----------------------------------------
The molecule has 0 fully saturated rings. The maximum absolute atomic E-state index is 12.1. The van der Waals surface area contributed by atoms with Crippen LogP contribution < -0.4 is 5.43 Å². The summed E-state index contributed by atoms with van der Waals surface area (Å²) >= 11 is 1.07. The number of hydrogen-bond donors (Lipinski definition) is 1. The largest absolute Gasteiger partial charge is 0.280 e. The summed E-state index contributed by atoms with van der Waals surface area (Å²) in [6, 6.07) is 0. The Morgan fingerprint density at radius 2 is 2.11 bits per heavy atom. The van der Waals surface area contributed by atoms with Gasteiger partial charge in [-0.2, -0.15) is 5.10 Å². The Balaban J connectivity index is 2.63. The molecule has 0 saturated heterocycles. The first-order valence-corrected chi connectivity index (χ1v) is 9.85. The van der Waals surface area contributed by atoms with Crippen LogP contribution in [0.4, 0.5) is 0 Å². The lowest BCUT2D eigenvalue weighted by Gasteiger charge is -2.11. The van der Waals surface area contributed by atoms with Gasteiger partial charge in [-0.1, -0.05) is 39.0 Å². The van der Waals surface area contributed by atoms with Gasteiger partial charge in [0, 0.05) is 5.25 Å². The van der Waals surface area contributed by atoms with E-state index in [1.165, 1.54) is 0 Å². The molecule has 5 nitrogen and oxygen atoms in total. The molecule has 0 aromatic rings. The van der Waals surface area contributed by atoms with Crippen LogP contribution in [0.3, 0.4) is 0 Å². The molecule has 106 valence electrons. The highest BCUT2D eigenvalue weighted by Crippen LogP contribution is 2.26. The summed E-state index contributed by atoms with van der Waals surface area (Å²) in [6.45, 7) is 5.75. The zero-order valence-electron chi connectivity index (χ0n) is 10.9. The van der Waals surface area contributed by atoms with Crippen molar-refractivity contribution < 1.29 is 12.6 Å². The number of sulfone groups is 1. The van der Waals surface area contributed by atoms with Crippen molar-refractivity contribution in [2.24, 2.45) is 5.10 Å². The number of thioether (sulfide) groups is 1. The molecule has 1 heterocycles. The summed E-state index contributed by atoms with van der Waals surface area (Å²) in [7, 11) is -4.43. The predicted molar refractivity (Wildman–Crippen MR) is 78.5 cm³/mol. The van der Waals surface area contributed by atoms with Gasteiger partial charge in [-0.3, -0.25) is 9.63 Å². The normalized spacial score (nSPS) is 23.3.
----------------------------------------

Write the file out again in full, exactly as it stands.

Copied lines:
The molecule has 0 fully saturated rings. The maximum absolute atomic E-state index is 12.1. The van der Waals surface area contributed by atoms with Crippen LogP contribution < -0.4 is 5.43 Å². The summed E-state index contributed by atoms with van der Waals surface area (Å²) >= 11 is 1.07. The number of hydrogen-bond donors (Lipinski definition) is 1. The largest absolute Gasteiger partial charge is 0.280 e. The summed E-state index contributed by atoms with van der Waals surface area (Å²) in [6, 6.07) is 0. The Morgan fingerprint density at radius 2 is 2.11 bits per heavy atom. The van der Waals surface area contributed by atoms with Gasteiger partial charge in [-0.2, -0.15) is 5.10 Å². The Balaban J connectivity index is 2.63. The molecule has 0 saturated heterocycles. The first-order valence-corrected chi connectivity index (χ1v) is 9.85. The van der Waals surface area contributed by atoms with Crippen LogP contribution in [0.4, 0.5) is 0 Å². The lowest BCUT2D eigenvalue weighted by Gasteiger charge is -2.11. The van der Waals surface area contributed by atoms with Gasteiger partial charge in [-0.1, -0.05) is 39.0 Å². The van der Waals surface area contributed by atoms with Gasteiger partial charge in [0, 0.05) is 5.25 Å². The van der Waals surface area contributed by atoms with E-state index in [1.165, 1.54) is 0 Å². The molecule has 5 nitrogen and oxygen atoms in total. The molecule has 0 aromatic rings. The van der Waals surface area contributed by atoms with Crippen LogP contribution in [0.3, 0.4) is 0 Å². The molecule has 106 valence electrons. The highest BCUT2D eigenvalue weighted by Crippen LogP contribution is 2.26. The summed E-state index contributed by atoms with van der Waals surface area (Å²) in [6.45, 7) is 5.75. The zero-order valence-electron chi connectivity index (χ0n) is 10.9. The van der Waals surface area contributed by atoms with Crippen molar-refractivity contribution < 1.29 is 12.6 Å². The number of sulfone groups is 1. The van der Waals surface area contributed by atoms with Crippen molar-refractivity contribution in [2.24, 2.45) is 5.10 Å². The number of thioether (sulfide) groups is 1. The molecule has 1 heterocycles. The summed E-state index contributed by atoms with van der Waals surface area (Å²) in [7, 11) is -4.43. The predicted molar refractivity (Wildman–Crippen MR) is 78.5 cm³/mol. The van der Waals surface area contributed by atoms with Gasteiger partial charge in [-0.3, -0.25) is 9.63 Å². The normalized spacial score (nSPS) is 23.3.